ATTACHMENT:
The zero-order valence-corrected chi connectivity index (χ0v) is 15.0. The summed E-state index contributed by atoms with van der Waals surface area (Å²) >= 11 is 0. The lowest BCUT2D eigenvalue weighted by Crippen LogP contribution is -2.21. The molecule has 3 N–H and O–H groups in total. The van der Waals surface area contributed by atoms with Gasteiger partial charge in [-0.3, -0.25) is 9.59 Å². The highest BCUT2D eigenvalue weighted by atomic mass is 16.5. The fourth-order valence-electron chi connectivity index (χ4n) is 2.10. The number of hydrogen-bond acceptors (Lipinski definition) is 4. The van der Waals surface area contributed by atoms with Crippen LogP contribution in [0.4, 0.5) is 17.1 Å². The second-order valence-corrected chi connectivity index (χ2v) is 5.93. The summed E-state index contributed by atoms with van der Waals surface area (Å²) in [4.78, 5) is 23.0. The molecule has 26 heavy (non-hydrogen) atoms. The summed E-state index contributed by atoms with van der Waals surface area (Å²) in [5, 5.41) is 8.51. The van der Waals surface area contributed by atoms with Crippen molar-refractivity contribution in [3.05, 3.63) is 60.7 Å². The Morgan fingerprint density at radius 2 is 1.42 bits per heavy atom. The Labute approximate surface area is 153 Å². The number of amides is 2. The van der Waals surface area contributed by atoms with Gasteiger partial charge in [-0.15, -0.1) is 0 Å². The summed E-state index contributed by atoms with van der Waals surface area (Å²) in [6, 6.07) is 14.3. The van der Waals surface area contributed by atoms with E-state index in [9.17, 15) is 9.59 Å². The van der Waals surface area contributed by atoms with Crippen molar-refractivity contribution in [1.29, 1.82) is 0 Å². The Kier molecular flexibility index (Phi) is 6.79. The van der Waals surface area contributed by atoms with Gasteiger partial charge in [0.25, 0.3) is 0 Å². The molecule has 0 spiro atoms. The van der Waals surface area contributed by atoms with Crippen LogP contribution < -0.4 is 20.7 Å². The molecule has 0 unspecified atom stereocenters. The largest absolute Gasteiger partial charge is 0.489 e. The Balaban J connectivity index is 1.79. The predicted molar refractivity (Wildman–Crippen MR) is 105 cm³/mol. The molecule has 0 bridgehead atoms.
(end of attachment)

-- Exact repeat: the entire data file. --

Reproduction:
The zero-order valence-corrected chi connectivity index (χ0v) is 15.0. The summed E-state index contributed by atoms with van der Waals surface area (Å²) >= 11 is 0. The lowest BCUT2D eigenvalue weighted by Crippen LogP contribution is -2.21. The molecule has 3 N–H and O–H groups in total. The van der Waals surface area contributed by atoms with Gasteiger partial charge in [-0.3, -0.25) is 9.59 Å². The highest BCUT2D eigenvalue weighted by atomic mass is 16.5. The fourth-order valence-electron chi connectivity index (χ4n) is 2.10. The number of hydrogen-bond acceptors (Lipinski definition) is 4. The van der Waals surface area contributed by atoms with Crippen LogP contribution in [0.4, 0.5) is 17.1 Å². The second-order valence-corrected chi connectivity index (χ2v) is 5.93. The summed E-state index contributed by atoms with van der Waals surface area (Å²) in [4.78, 5) is 23.0. The molecule has 26 heavy (non-hydrogen) atoms. The summed E-state index contributed by atoms with van der Waals surface area (Å²) in [5, 5.41) is 8.51. The van der Waals surface area contributed by atoms with Crippen molar-refractivity contribution in [3.05, 3.63) is 60.7 Å². The Morgan fingerprint density at radius 2 is 1.42 bits per heavy atom. The Labute approximate surface area is 153 Å². The number of amides is 2. The van der Waals surface area contributed by atoms with Gasteiger partial charge in [-0.15, -0.1) is 0 Å². The summed E-state index contributed by atoms with van der Waals surface area (Å²) in [6, 6.07) is 14.3. The van der Waals surface area contributed by atoms with E-state index in [9.17, 15) is 9.59 Å². The van der Waals surface area contributed by atoms with Crippen molar-refractivity contribution in [1.29, 1.82) is 0 Å². The Kier molecular flexibility index (Phi) is 6.79. The van der Waals surface area contributed by atoms with Gasteiger partial charge in [0.25, 0.3) is 0 Å². The molecule has 0 spiro atoms. The van der Waals surface area contributed by atoms with Crippen LogP contribution < -0.4 is 20.7 Å². The molecule has 0 unspecified atom stereocenters. The largest absolute Gasteiger partial charge is 0.489 e. The Balaban J connectivity index is 1.79. The predicted molar refractivity (Wildman–Crippen MR) is 105 cm³/mol. The molecule has 0 bridgehead atoms.